DNA double-strand break repair inhibitors as cancer therapeutics

Chem Biol. 2015 Jan 22;22(1):17-29. doi: 10.1016/j.chembiol.2014.11.013. Epub 2015 Jan 8.


Among DNA damages, double-strand breaks (DSBs) are one of the most harmful lesions to a cell. Failure in DSB repair could lead to genomic instability and cancer. Homologous recombination (HR) and nonhomologous end joining (NHEJ) are major DSB repair pathways in higher eukaryotes. It is known that expression of DSB repair genes is altered in various cancers. Activation of DSB repair genes is one of the reasons for chemo- and radioresistance. Therefore, targeting DSB repair is an attractive strategy to eliminate cancer. Besides, therapeutic agents introduce breaks in the genome as an intermediate. Therefore, blocking the residual repair using inhibitors can potentiate the efficacy of cancer treatment. In this review, we discuss the importance of targeting DSB repair pathways for the treatment of cancer. Recent advances in the development of DSB repair inhibitors and their clinical relevance are also addressed.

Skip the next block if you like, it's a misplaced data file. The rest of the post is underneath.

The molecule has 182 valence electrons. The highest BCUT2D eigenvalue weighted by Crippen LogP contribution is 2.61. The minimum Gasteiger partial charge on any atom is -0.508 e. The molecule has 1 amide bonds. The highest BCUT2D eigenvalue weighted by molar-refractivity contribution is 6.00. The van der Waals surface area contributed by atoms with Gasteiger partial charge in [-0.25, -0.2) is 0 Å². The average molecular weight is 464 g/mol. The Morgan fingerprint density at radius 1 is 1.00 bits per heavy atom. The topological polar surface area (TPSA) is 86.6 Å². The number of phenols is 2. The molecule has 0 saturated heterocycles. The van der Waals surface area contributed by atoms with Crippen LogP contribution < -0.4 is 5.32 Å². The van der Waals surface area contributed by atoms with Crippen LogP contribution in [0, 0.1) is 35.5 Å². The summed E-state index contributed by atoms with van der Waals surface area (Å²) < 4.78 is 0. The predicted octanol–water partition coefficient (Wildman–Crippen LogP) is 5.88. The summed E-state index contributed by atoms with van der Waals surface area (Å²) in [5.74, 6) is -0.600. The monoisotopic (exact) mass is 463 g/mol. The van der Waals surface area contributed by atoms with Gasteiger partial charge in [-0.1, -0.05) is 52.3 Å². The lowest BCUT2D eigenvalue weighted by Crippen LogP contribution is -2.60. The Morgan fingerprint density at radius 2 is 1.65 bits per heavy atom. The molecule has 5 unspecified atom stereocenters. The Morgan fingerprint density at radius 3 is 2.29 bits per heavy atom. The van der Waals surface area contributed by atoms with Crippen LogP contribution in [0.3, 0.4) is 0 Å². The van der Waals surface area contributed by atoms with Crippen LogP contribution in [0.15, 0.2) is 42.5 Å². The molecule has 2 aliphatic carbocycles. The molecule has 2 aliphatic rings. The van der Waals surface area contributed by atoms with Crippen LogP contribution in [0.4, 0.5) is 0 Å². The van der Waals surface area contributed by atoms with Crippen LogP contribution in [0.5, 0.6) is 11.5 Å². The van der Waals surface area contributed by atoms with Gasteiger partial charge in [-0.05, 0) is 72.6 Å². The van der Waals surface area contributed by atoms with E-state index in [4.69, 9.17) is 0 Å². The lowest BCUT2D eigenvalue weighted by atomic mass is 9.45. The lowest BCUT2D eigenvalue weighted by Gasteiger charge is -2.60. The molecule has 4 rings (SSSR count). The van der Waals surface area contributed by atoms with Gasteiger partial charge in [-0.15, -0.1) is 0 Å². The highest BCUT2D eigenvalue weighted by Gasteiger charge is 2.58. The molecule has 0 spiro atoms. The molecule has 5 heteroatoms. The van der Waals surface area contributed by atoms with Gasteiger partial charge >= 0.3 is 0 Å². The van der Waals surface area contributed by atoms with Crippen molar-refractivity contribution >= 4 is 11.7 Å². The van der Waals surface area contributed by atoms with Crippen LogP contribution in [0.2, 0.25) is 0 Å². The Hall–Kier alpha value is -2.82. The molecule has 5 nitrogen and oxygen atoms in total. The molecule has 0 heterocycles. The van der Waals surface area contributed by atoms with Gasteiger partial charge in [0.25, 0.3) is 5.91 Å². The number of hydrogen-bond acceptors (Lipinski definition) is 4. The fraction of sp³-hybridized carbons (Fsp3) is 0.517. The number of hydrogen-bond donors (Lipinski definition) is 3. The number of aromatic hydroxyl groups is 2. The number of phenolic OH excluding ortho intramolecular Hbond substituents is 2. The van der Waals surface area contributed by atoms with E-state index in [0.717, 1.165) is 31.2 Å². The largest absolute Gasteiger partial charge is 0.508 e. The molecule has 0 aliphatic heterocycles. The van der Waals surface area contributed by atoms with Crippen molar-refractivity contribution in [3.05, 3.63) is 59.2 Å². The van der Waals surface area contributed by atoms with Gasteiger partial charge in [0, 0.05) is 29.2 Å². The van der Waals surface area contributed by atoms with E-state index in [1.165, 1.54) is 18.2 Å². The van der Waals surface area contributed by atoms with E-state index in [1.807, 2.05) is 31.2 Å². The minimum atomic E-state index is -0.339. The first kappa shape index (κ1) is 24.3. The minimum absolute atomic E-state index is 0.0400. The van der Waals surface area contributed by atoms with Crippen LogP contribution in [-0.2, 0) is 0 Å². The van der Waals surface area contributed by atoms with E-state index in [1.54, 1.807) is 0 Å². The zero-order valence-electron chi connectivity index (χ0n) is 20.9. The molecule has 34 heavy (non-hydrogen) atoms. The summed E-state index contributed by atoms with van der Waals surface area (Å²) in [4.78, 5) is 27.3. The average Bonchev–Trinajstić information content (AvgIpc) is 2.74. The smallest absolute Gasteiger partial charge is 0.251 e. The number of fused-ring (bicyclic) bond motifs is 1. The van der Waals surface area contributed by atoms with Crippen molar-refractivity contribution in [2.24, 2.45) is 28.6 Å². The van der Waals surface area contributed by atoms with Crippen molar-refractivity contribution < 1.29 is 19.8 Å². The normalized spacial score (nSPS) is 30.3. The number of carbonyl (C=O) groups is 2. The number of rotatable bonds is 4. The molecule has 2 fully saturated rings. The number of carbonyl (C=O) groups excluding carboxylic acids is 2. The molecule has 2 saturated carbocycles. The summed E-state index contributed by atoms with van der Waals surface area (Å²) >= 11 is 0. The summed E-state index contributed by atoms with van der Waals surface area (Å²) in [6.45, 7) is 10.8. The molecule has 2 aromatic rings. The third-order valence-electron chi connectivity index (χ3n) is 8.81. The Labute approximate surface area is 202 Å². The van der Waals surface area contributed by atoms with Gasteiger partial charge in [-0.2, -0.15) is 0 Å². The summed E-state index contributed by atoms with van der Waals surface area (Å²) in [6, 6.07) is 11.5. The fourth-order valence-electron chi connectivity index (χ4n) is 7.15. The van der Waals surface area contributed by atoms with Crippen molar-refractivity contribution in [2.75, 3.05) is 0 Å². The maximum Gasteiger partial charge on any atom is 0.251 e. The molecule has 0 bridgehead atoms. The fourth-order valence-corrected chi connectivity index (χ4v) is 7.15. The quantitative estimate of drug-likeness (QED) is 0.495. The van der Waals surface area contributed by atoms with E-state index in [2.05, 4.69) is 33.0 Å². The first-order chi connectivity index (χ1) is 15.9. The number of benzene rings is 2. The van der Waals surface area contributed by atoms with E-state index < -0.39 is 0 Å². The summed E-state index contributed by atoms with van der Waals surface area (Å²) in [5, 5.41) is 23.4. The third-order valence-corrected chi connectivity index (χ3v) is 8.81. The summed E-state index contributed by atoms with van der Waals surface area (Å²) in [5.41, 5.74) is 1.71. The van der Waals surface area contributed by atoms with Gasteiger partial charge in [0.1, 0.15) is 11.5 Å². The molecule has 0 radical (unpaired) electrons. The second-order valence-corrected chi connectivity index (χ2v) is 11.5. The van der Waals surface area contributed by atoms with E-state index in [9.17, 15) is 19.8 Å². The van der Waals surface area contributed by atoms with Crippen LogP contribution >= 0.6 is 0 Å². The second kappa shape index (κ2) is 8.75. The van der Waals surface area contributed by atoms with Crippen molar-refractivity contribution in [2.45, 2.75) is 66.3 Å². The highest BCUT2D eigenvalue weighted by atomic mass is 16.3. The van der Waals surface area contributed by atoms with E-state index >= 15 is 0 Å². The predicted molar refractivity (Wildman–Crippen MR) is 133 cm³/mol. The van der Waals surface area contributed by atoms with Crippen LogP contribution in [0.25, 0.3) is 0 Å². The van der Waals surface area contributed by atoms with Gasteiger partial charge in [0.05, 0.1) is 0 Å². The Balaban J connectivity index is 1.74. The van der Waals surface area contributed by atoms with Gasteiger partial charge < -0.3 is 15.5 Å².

Publication types

  • Research Support, Non-U.S. Gov't
  • Review

MeSH terms

  • Antineoplastic Agents / pharmacology
  • Antineoplastic Agents / therapeutic use
  • DNA Repair* / drug effects
  • Drug Resistance, Neoplasm
  • Enzyme Inhibitors / pharmacology
  • Enzyme Inhibitors / therapeutic use
  • Humans
  • Neoplasms / drug therapy
  • Neoplasms / pathology
  • Recombinases / antagonists & inhibitors
  • Recombinases / metabolism
  • Recombination, Genetic / drug effects
  • Tumor Suppressor Proteins / genetics
  • Tumor Suppressor Proteins / metabolism


  • Antineoplastic Agents
  • Enzyme Inhibitors
  • Recombinases
  • Tumor Suppressor Proteins